I've been toying with the design for an open-world sandbox/PvE game for a while now, and one of the big traits of the game world so far is low-magic, meaning magic is more like that in Lord of the Rings than Arcanists. ...which poses a design problem: by default, PvE MMOs copy what WoW does, but without widespread access to magic, how can we have dedicated healers? How can the Holy Trinity survive?
Initially, I thought that perhaps non-magical healing would allow dedicated healers to exist, perhaps flitting about large battlefields, using potions, herbal salves and more mundane means to patch up injured soldiers that have retreated from the front lines. Indeed, if I have my way, that will be a viable build, and a useful function in a prolonged battle or siege, but what of shorter battles? Will healing even be a consideration, or should the fight simply be a damage race? What about small-group combat, that may not have enough members to spare a dedicated medic, lest the battle line crumble immediately? It is these considerations that lead me to a potential resource system that is akin to "Health" of other MMOs, but which answers my questions while remaining simulationistic.
As in other MMOs, depletes with damage, refills outside of combat via healing effects (or natural regeneration, but over very long periods.)
An extension of the health bar, refills only when repaired or swapped, swapping armor takes a long time, and should be unlikely to be used as a tactic in any but the longest of battles, and surely not in active combat. Also, most armor only absorbs X damage per hit, an
Although likely to be rare, wards function like armor, extending the health bar, but are considered much earlier. Damage is assigned to the ward effect with the least remaining health first.
Actively (based on player skill) prevents the first X attacks that would otherwise be hits on a player, refills in active combat up to Y%, as long as the player hasn't recently had an attack consider them. Has no chance to dodge an attack that you cannot detect. Refills fairly quickly to max when not in active combat.
Block & Parry
Actively (based on player skill) allows a player to prevent attacks with a shield or weapon. Prevents X damage before depleting. Both refill in active combat, even while being considered by attacks, however, both refill faster if a player hasn't been considered by any attacks recently. Parry should be more difficult to execute than Block, soak less damage before depleting than Block, and should fail on particularly massive attacks. Parry with two weapons should be slightly less potent than Block with a shield. It is my opinion that shields should not be breakable, except by special mechanics (or perhaps, not at all.)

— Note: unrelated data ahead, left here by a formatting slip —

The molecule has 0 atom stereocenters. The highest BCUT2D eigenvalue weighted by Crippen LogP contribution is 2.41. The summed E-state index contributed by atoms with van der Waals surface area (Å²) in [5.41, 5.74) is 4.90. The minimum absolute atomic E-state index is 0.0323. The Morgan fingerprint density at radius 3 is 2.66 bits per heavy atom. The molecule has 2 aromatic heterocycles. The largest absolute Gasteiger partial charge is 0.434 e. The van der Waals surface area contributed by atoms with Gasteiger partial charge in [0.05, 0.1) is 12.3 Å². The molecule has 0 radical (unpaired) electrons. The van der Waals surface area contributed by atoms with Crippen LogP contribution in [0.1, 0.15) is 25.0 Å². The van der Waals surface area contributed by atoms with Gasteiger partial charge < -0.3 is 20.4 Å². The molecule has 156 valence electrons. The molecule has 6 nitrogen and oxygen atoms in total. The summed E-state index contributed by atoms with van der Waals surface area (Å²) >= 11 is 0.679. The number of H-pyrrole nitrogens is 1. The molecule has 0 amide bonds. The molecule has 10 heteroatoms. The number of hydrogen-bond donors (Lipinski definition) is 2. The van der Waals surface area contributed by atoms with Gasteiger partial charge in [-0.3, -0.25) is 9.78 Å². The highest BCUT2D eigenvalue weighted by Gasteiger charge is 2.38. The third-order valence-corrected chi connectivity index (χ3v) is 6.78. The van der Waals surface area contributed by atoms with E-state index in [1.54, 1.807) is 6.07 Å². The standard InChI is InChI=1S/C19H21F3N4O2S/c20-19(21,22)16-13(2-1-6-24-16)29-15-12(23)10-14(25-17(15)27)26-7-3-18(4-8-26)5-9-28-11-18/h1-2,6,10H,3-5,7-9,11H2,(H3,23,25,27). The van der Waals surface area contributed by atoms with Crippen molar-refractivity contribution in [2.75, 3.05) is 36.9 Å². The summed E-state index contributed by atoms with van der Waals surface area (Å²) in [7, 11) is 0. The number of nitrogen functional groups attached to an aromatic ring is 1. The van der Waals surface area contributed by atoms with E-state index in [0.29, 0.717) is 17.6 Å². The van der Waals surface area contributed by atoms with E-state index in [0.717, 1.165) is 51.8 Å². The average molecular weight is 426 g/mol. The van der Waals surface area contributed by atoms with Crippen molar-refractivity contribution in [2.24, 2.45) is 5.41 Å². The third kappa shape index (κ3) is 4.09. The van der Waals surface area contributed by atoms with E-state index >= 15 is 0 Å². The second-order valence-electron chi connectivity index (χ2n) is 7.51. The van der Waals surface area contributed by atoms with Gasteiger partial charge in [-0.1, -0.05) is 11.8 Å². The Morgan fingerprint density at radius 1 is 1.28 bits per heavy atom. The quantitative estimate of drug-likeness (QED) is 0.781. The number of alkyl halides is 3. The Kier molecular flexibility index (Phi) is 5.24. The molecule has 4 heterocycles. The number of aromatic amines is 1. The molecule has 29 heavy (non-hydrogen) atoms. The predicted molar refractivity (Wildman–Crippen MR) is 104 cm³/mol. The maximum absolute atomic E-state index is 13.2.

When an attack "considers" a player, (that is to say, an attack's hit-box intersects a player's hit box,) the damage is assigned to a resource on the following priority table which is highest on the table and can apply to the attack in question:
Healing magic is flavored as an infusion of "life energy" or "vitality," rather than "refilling your health stat." When a player is considered by healing magic, the healing applies to a resource on the following priority table which is highest on the table:
Health is 1:1, 1 point of healing magic refills 1 point of health.
Block is 1:2, 1 point of healing magic refills 2 points of block.
Parry is 1:1.7, 1 point of healing magic refills 1.7 points of parry.
Dodge does not keep track of the amount of damage nullified, requires a constant X healing to refill a spent Dodge point. The time to refill a Dodge point naturally by time is constant.
What this all implies, is that by fluidly shifting a foe's focus, or cycling fatigued fighters to the rear of the battle lines, players can "catch their breath" and claim some fairly effective free healing in a situation without any "real" healers. Similarly, in a high-end squad incorporating dedicated magical healers, those not casting spells can use the same tactic to spread damage around, making healing itself less hectic, as well as maximizing the effects of natural recuperation, by ensuring that as many players are recovering at a given time as possible.